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Hearing of the Senate Foreign Relations Committee - Sudan and South Sudan: Independence and Insecurity


Location: Washington, DC

Thank-you Mr. Chairman. I join you in welcoming our distinguished witnesses on today's panels, including Ambassador Lyman and Ms. Lindborg, who have both offered wise counsel to the Committee in the past. The Foreign Relations Committee has become very well informed about Sudan, and now South Sudan, over the past decade. This is, unfortunately, due to the inordinate amount of human suffering that has occurred there, including genocide, other crimes against humanity, deadly tribal conflicts and now border clashes. The extreme violence and deprivation that characterize much of the conflict in the central African region, including Sudan, has recently been brought home to millions in this country through the viral You Tube video that depicts the cruelty inflicted by Joseph Kony and the Lord's Resistance Army.

The impact of the bloody fighting between Sudan and South Sudan has been brought home in another way. When the Comprehensive Peace Agreement, signed in 2005, finally achieved the separation of South Sudan from the north last July, it was hoped that the petroleum wealth they share--oil from the south is exported through pipelines in the north--would be deemed too precious for either side to forego. Instead, however, oil exports have stopped, putting upward pressure on oil prices globally. Even though the United States imported no oil from Sudan, oil is traded on a world market, so in today's tight oil market, any major loss of supply affects all prices, from the crude that Americans import to the gasoline that they put in their cars.

This is why I have stressed the importance of U.S. and international efforts to improve transparency and governance in oil-rich countries. Stability in oil-producing regions leads to stability in gas prices here. Events in far-away lands can directly affect the U.S. economic and security situation. Besides influencing the cost of the fuel that heats our homes and powers our vehicles, conflicts in places like Sudan, Somalia or the Arabian Gulf can place strains on our humanitarian resources and require us to maintain civilian and military capacity to respond to crises that affect our national security interests. The administration should re-double its diplomatic efforts with the international community, including the African Union and the Arab League, to help bring about a stable and productive South Sudan and a more responsible and responsive Republic of Sudan.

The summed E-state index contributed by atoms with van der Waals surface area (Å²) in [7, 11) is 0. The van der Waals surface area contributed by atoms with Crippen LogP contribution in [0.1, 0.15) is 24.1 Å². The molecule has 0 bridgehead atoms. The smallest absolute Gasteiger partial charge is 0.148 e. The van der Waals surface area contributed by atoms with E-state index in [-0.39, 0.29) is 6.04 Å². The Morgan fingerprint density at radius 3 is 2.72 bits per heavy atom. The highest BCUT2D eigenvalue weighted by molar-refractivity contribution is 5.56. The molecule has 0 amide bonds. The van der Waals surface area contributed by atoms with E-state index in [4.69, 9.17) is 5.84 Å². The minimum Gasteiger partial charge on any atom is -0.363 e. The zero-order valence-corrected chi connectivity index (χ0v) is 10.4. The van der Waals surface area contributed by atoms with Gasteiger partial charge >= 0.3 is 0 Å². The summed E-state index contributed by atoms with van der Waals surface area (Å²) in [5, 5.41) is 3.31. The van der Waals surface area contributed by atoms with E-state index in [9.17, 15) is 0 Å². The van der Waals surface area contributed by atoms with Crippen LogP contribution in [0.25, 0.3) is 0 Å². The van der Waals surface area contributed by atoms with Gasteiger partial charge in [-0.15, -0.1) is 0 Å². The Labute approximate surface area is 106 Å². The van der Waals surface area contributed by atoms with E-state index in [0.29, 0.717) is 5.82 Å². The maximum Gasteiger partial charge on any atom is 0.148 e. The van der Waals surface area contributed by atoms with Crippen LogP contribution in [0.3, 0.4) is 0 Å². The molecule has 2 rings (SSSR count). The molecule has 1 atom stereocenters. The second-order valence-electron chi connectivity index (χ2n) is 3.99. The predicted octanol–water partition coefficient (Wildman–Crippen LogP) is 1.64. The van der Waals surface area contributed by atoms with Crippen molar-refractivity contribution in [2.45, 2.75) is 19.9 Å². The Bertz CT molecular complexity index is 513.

Developments in the past eight months have only made those challenges greater. The most egregious violence and violations of international law again emanate from Khartoum, Sudan, as the Al Bashir government engages in its familiar pattern of crimes against humanity, including starvation as a method of war. I expect our witnesses today will describe the humanitarian and human rights atrocities that have occurred since the two countries separated in July.

I am particularly interested in learning about the displacement of more than 120,000 people from the Nuba Mountains of Southern Kordofan and from Blue Nile State, along the new border between the two Sudans. I am also concerned about the genesis of dozens of violent conflicts that have erupted within the borders of the new South Sudan. This is a country where people fought for years to be free of subjugation by Khartoum. We had hoped that independence would lead them to set aside their tribal differences and work together to build a new nation.

The United States has played an important but carefully defined role, which it must continue, in seeking resolution of the conflicts that plague the region, from Senator Danforth's efforts at concluding the CPA to Secretary Powell's efforts to stop the genocide in Darfur, to Secretary Clinton's recent direct engagement at the U.N. on a peacekeeper agreement.

Famine looms in the Kordofan and Blue Nile areas of Sudan, thanks primarily to the actions of the government in Khartoum. This follows closely another man-made hunger crisis in Somalia that also threatened hundreds of thousands of families. The United States should work to galvanize an international response, in conjunction with the Arab League and the African Union, to preclude further catastrophe. In particular this means leveraging our diplomacy to press China, Sudan's major oil customer, to live up to its responsibilities as an important world power and use its influence to help bring about a reconciliation of the parties.

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